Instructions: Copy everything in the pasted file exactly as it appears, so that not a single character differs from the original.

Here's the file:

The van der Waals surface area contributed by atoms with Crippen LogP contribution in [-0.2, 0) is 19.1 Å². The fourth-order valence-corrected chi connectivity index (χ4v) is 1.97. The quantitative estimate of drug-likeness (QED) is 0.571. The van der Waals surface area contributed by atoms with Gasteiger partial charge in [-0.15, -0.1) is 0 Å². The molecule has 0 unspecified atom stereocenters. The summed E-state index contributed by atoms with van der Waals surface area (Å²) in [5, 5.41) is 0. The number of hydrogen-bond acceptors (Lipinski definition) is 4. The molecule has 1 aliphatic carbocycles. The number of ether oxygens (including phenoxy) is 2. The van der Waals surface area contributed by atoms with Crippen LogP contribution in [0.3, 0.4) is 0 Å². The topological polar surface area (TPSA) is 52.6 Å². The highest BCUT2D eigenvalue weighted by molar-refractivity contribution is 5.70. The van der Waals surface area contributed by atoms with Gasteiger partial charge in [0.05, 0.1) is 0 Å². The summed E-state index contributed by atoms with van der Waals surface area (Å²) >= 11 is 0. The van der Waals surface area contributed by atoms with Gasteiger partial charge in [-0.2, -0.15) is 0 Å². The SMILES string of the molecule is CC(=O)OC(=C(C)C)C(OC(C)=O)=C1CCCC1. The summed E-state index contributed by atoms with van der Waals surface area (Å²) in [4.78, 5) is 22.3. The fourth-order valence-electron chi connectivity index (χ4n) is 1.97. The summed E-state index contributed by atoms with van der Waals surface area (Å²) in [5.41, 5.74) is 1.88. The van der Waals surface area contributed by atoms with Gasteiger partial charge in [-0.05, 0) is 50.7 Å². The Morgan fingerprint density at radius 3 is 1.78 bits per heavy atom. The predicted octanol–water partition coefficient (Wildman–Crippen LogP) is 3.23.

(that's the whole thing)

The van der Waals surface area contributed by atoms with Crippen LogP contribution in [-0.2, 0) is 19.1 Å². The fourth-order valence-corrected chi connectivity index (χ4v) is 1.97. The quantitative estimate of drug-likeness (QED) is 0.571. The van der Waals surface area contributed by atoms with Gasteiger partial charge in [-0.15, -0.1) is 0 Å². The molecule has 0 unspecified atom stereocenters. The summed E-state index contributed by atoms with van der Waals surface area (Å²) in [5, 5.41) is 0. The number of hydrogen-bond acceptors (Lipinski definition) is 4. The molecule has 1 aliphatic carbocycles. The number of ether oxygens (including phenoxy) is 2. The van der Waals surface area contributed by atoms with Crippen LogP contribution in [0.3, 0.4) is 0 Å². The topological polar surface area (TPSA) is 52.6 Å². The highest BCUT2D eigenvalue weighted by molar-refractivity contribution is 5.70. The van der Waals surface area contributed by atoms with Gasteiger partial charge in [0.05, 0.1) is 0 Å². The summed E-state index contributed by atoms with van der Waals surface area (Å²) >= 11 is 0. The van der Waals surface area contributed by atoms with Gasteiger partial charge in [-0.2, -0.15) is 0 Å². The SMILES string of the molecule is CC(=O)OC(=C(C)C)C(OC(C)=O)=C1CCCC1. The summed E-state index contributed by atoms with van der Waals surface area (Å²) in [4.78, 5) is 22.3. The fourth-order valence-electron chi connectivity index (χ4n) is 1.97. The summed E-state index contributed by atoms with van der Waals surface area (Å²) in [5.41, 5.74) is 1.88. The van der Waals surface area contributed by atoms with Gasteiger partial charge in [-0.05, 0) is 50.7 Å². The Morgan fingerprint density at radius 3 is 1.78 bits per heavy atom. The predicted octanol–water partition coefficient (Wildman–Crippen LogP) is 3.23.